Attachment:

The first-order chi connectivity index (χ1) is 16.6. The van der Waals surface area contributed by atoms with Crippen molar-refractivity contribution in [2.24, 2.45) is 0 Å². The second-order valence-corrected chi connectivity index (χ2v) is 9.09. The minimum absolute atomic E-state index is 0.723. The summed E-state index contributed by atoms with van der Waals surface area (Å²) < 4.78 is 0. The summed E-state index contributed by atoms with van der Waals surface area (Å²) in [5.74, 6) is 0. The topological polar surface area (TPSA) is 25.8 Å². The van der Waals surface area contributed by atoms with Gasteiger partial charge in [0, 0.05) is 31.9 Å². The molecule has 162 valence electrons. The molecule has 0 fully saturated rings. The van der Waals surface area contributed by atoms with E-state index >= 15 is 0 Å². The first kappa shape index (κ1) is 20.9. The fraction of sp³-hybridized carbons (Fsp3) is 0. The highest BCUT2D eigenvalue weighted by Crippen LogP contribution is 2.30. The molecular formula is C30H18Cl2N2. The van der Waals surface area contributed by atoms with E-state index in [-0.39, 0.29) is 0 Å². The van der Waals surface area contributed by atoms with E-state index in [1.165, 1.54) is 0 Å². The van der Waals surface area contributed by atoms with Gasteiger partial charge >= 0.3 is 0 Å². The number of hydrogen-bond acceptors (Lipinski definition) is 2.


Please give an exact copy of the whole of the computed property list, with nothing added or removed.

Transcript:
The first-order chi connectivity index (χ1) is 16.6. The van der Waals surface area contributed by atoms with Crippen molar-refractivity contribution in [2.24, 2.45) is 0 Å². The second-order valence-corrected chi connectivity index (χ2v) is 9.09. The minimum absolute atomic E-state index is 0.723. The summed E-state index contributed by atoms with van der Waals surface area (Å²) < 4.78 is 0. The summed E-state index contributed by atoms with van der Waals surface area (Å²) in [5.74, 6) is 0. The topological polar surface area (TPSA) is 25.8 Å². The van der Waals surface area contributed by atoms with Gasteiger partial charge in [0, 0.05) is 31.9 Å². The molecule has 162 valence electrons. The molecule has 0 fully saturated rings. The van der Waals surface area contributed by atoms with E-state index >= 15 is 0 Å². The first kappa shape index (κ1) is 20.9. The fraction of sp³-hybridized carbons (Fsp3) is 0. The highest BCUT2D eigenvalue weighted by Crippen LogP contribution is 2.30. The molecular formula is C30H18Cl2N2. The van der Waals surface area contributed by atoms with E-state index in [-0.39, 0.29) is 0 Å². The van der Waals surface area contributed by atoms with E-state index in [1.165, 1.54) is 0 Å². The van der Waals surface area contributed by atoms with Gasteiger partial charge >= 0.3 is 0 Å². The number of hydrogen-bond acceptors (Lipinski definition) is 2.